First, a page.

One of the first blog pieces I wrote was about my Great Grandpa Norman Dale and his terrible, ‘Saving Private Ryan’-esque experiences in the First World War (you can read that here). Norman was in the 2nd/6th Battalion, Manchester Regiment, alongside his brother Frank: the two youngest brothers, they were inseparable. One of their older brothers, Walter, was in the 22nd Battalion, and fought with/near them in Belgium.
Sadly, both Walter and Frank lost their lives in the war, and last weekend my family went to visit their graves in Coxyde Military Cemetery, 100 years to the day that Frank died. Through the help of the amazing Flanders Battlefield Tours we were also able to see where Walter and Frank are believed to have died, and discovered that both were killed by enemy artillery fire. Indeed, the graves at Coxyde are largely laid out chronologically, and Walter lies beside around five others from the same regiment, who all died on the 22nd July 1917 (potentially caught by the same shell).
Walter died 8 days before Frank, on the beach at East Ostend (somehow we tend not to associate the First World War with beaches – that is more of a ‘Second World War’ setting). It is believed that Frank and Norman were also on the beach, before moving in land to ‘Lombartsyde’ (Lombardsijde).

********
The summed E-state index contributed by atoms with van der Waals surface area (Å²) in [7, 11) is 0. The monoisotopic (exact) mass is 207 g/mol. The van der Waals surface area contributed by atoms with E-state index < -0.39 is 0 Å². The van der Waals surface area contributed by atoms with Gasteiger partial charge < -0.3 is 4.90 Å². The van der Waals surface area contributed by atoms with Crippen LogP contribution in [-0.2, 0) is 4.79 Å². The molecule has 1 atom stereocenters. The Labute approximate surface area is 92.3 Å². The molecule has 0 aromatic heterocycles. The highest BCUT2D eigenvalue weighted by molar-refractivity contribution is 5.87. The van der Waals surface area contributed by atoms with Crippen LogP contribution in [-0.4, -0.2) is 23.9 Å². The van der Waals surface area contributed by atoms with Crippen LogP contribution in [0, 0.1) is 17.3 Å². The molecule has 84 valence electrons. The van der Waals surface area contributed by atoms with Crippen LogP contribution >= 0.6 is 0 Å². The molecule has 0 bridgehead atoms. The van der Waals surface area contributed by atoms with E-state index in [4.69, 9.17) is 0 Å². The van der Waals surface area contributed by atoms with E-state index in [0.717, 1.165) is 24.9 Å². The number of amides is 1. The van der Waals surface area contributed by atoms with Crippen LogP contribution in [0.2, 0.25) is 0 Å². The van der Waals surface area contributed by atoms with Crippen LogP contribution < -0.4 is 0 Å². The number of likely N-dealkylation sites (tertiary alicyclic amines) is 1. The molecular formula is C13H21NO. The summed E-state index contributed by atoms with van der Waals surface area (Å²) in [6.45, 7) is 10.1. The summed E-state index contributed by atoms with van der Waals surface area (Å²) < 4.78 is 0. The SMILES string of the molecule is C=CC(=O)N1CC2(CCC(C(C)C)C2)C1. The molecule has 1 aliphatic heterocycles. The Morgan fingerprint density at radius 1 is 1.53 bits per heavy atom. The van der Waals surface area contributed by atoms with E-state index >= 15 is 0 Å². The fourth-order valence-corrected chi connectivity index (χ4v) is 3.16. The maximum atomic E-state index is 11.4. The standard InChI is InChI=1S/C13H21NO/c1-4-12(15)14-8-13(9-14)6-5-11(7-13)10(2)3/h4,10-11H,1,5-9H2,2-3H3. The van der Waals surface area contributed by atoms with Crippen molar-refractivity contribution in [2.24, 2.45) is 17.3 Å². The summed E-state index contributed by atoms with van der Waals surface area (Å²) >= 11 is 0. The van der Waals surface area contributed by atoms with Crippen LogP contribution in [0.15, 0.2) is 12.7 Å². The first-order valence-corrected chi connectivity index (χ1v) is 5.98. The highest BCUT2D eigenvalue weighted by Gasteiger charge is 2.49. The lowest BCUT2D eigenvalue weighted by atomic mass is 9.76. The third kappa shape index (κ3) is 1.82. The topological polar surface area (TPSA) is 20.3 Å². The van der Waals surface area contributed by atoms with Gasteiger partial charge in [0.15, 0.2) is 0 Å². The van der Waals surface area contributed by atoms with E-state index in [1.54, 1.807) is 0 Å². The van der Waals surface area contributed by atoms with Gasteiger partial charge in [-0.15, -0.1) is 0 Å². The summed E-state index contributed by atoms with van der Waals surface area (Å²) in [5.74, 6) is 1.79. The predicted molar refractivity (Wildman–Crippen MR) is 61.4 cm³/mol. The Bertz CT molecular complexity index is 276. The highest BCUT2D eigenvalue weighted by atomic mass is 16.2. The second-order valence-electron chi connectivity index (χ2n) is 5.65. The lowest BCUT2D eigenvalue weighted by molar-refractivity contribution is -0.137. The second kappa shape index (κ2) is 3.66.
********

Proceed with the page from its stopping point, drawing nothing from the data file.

On the 30th July 1917, Frank was killed – although our tour guide suggested he may actually have been fatally wounded a day earlier. This fits with one of the stories passed down through my family; that Norman saw his brother hit and wanted to go to him, but was held back by his friends.
On the 22nd July 2017, 100 years after Walter’s death, a relation of ours visited Coxyde and placed photos of Walter and Frank (buried just 8 meters apart) by their graves. On the 30th July 2017, the anniversary of Frank’s death, we slipped a picture of him and Norman behind his portrait. After a century apart, the two beloved brothers are finally together again. RIP.
A poignant reminder that so many families suffered multiple losses. I am always struck by the epitaphs that name another family member in an unknown grave, and by family members like yours buried so close together.